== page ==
December 2003

From: Stephen R. Laniel
Subject: Did Amazon Listen?

Hey Tim,

Within the last year or two, I remember reading on the Ask Tim site that Jeff Bezos had agreed to slow down Amazon's overzealous patent filing, but that Amazon would continue to enforce its outstanding patents (like the 1-click patent). Now I see this News.com article: Amazon wins patent for ordering forms.

What's going on? Did I misunderstand what Bezos said he'd do? Was it a non-binding agreement whose non-bindingness he took very literally? Did he flat-out lie? I was hoping for some real progress from the largest web retailer, but we appear to have come up short.

Keep up the good work,
Steve


Actually, what Jeff told me was that Amazon would indeed continue to file for patents, but that they'd think twice before using them again offensively, as they did against BN.com. Obviously, the PR backlash alone would make that a prudent move, but I believe that Jeff also understood my argument that it's unwise to stop the game of open innovation on the web that has been so much to the benefit of Amazon. Jeff went with me to Washington to lobby for change to the patent system (see my talking points for the visit to D.C.), but he also made very clear that as long as that system was in place, and competitors were filing patents, Amazon would also continue to do so.

If I were in his shoes, I'd do the same thing. Even Richard Stallman and other free software leaders have argued that free software and open source developers ought to file some patents, since having your own patents is one way to defend against lawsuits by other parties. [ See Stallman on the Harm of Patents: An Exchange Between Richard Stallman and Tim O'Reilly. ] That's in fact the patent game that is played by large companies, with the companies that have smaller stacks of patents typically paying license fees to make up the difference.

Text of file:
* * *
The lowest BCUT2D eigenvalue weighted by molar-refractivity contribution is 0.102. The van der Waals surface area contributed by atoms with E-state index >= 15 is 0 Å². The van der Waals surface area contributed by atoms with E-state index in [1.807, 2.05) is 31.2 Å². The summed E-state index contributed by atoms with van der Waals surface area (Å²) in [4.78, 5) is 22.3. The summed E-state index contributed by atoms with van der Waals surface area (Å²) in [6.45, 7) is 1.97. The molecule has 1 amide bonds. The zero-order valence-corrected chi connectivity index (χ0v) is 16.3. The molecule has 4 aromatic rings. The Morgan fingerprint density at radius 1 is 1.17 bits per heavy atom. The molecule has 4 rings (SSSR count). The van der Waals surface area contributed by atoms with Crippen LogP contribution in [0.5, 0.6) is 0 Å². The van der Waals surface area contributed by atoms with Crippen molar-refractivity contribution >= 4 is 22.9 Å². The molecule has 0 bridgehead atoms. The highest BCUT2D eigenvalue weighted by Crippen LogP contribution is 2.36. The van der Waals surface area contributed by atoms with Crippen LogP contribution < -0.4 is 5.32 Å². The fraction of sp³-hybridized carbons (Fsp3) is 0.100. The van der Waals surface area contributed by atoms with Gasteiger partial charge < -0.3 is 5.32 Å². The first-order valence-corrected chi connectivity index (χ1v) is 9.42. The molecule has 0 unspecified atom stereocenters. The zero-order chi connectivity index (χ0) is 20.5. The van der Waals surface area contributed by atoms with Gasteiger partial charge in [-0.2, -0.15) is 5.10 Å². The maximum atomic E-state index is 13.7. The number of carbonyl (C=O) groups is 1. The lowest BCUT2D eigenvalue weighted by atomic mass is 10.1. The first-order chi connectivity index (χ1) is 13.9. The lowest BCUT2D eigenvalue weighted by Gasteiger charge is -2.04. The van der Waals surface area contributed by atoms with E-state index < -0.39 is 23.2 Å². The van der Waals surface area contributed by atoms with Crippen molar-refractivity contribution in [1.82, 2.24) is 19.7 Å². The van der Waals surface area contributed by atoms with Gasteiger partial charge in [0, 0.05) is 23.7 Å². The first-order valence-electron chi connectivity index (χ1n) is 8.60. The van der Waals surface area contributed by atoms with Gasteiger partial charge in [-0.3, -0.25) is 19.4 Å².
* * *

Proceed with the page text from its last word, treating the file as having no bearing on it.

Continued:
So you won't see me protesting Amazon filing patents. You'll only see me protesting again if Amazon, or anyone else, starts using them aggressively to extort money from others. You might be interested to know that O'Reilly testified in Microsoft's defense during the Eolas patent litigation. (We believed that we had prior art, although the way the current patent rules tilt the playing field in favor of the patent holder meant we didn't prevail in the first round.) We're also part of the W3C's request for a re-exam on that patent.

So we oppose the patent bullies, not those who are filing patents just in case someone else sues them.

[ For articles and columns related to Amazon's 1-click patent, see The Amazon Patent Controversy archive. And visit Tim's Software and Business Method Patents page, and the O'Reilly Network's Policy DevCenter for additional reading. ]

Tim

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